This act works to provide bonuses to people have directly helped a company gain profits through their productivity. The minimum bonus that can be paid to any employee is 8. 33 per cent of the employee’s current salary or one hundred rupees, whichever one of the two is higher. While some might view minimum required bonuses as a negative, they can also have a positive effect in motivating the employees to be more productive. The final labor law that will affect our ability to run operations in India is the “Payment of Gratuity Act, 1972”.

This act will make sure that an employee will receive a payment when they retire, resign, or are disabled if they have maintained continuous service for a period of no less than five years (Payment of Gratuity Act, 1972). This law will play an important role in the employment decisions of the company because firing an experienced employee could potentially hurt the company in two forms. The first would be the fact that the company will be forced to pay the gratuity fee and the second way 7 in which it could potentially hurt the company is the fact that they are losing an experienced employee who has knowledge of how the company is run. . Financial Laws and Regulations There are several different financial laws and regulations in India that must be considered before beginning operations in India. All of the different financial laws and regulations will have different impacts on how we will be able to undertake our operations in India. The Financial system in India is much younger than in many of the other large economies and is not quite caught up to the more advanced economies. One of the most important financial institutions in India is the Reserve Bank of India which is the central bank of the country.

It was established in April 1935 and then was nationalized in 1949 with the “Banking Regulation Act, 1949”. The reason that the Reserve Bank of India was created was to regulate banknotes, maintain reserves to help stabilize the monetary supply, and operate the credit and currency systems. The main function of the central bank is to issue the different bank notes, the Reserve Bank of India is the only financial institute that has the power to issue bank notes in India. Currently the bank is required to hold a certain of gold and foreign exchange reserves in a system that is referred to as the minimum reserve system (Reserve Bank of India).

Another important function of the Reserve Bank of India is to act as a banker to the government. It makes loans and advances to the States and local authorities and it also acts as adviser to the Government on all monetary and banking matters. The next power that the bank has is the ability to lender of last resort to other national banks (Reserve Bank of India). Finally the bank is controller of credit, which means it is able to change the amount of credit which is created by the banks in India by changing the bank rate.

An important banking law is the “Banking Companies Bill” which was passed on August 9, 1969, this bill helped nationalize 14 major banks and really helped the banking industry in India grow in a way in which the country would prosper from (History of Banking in India). Another important aspect of the financial regulations in India is the Indian Accounting Standards. The accounting standards are used to create common accounting policies and practices throughout the country. The first act that helped bring Indian accounting standards to a higher level is “The Companies Act, 1956”.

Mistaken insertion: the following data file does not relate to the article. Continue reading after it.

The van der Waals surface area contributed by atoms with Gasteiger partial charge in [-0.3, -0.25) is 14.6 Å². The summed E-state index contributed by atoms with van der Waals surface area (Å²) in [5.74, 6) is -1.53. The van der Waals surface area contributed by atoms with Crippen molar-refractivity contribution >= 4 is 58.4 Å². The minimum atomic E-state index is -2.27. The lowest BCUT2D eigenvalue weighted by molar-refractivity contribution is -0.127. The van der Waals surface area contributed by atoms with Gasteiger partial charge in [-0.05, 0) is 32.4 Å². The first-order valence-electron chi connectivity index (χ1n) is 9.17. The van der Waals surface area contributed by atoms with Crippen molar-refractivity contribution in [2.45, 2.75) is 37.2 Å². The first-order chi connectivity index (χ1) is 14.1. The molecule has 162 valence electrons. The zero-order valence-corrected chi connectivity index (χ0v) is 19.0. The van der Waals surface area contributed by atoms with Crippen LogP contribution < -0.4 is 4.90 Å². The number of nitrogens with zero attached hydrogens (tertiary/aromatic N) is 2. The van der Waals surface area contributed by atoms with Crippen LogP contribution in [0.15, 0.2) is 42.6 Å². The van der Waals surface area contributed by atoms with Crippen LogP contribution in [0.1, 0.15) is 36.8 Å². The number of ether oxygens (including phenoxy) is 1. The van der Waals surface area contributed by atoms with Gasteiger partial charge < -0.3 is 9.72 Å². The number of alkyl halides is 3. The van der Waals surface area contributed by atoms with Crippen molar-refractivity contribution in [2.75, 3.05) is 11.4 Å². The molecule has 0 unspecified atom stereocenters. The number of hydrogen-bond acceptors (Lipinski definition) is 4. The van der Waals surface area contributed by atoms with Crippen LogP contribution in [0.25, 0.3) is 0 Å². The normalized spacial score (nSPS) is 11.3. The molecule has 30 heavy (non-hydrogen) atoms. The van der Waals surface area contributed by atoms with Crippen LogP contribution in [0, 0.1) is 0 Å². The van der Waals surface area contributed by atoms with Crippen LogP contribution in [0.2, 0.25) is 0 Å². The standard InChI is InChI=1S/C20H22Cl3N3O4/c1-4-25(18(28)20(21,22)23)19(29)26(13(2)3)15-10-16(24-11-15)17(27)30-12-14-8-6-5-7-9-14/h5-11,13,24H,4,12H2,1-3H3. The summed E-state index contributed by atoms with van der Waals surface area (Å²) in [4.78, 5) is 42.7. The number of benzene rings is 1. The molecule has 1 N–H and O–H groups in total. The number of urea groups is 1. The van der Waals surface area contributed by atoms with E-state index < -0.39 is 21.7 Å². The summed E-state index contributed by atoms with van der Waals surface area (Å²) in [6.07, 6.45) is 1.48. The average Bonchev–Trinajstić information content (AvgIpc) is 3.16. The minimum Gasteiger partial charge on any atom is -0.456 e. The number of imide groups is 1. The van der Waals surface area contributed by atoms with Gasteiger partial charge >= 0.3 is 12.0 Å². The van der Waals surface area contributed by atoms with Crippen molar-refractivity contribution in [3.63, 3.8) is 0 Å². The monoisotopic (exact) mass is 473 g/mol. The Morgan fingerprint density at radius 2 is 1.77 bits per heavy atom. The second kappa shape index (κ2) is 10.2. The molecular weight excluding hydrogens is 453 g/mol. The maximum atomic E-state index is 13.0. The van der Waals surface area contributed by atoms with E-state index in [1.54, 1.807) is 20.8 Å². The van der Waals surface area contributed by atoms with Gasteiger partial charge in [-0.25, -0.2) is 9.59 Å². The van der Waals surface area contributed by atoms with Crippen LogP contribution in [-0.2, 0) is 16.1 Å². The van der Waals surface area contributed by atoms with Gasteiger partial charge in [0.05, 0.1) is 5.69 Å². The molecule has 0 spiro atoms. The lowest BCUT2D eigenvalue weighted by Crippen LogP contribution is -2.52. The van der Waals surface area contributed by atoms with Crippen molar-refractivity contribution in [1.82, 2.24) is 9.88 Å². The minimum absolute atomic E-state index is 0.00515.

This law was the first in India that required financial statements should, “…give a true and fair view of its financial position and working results” (Indian Accounting Standards- A Perspective). Accounting standards help to create both appropriate accounting treatment of business transactions and also creates greater market transparency and market stability. On April 21, 1977 the Accounting Standards Board, ASB, was created to help make common accounting practices and to help integrate certain international accounting standards into the Indian accounting system.

One of the groups that influences the ASB is the Securities Exchange Board of India, SEBI. The main objectives of SEBI are to protect the interests of investors in securities, promote development in the Securities Market, and regulate the securities market (SEBI). c. Political Laws, Common Law, and Statuary Law India is made up of a union of states and a secular, democratic republic with a Parliamentary system of government. Much of the government is based primarily off of Britain’s Parliamentary government system. The capital of India is New Delhi and this is where the federal government of India is primarily located (Political Structure).

The judicial system in India is made up of a Supreme Court, High Court, and Courts of Civil Jurisdiction. The Supreme 8 Court is the highest level court in the country and its rulings override the decisions made in the courts below it. In India the Supreme Court is made up of a Chief Justice and then no more than 25 judges who are appointed by the President and will serve until the age of 65. The High Court is the highest level of a state’s judicial court systems and has a good deal of power. The Courts of Civil Jurisdiction are the ones on a local level who take handle smaller local cases (Political Structure).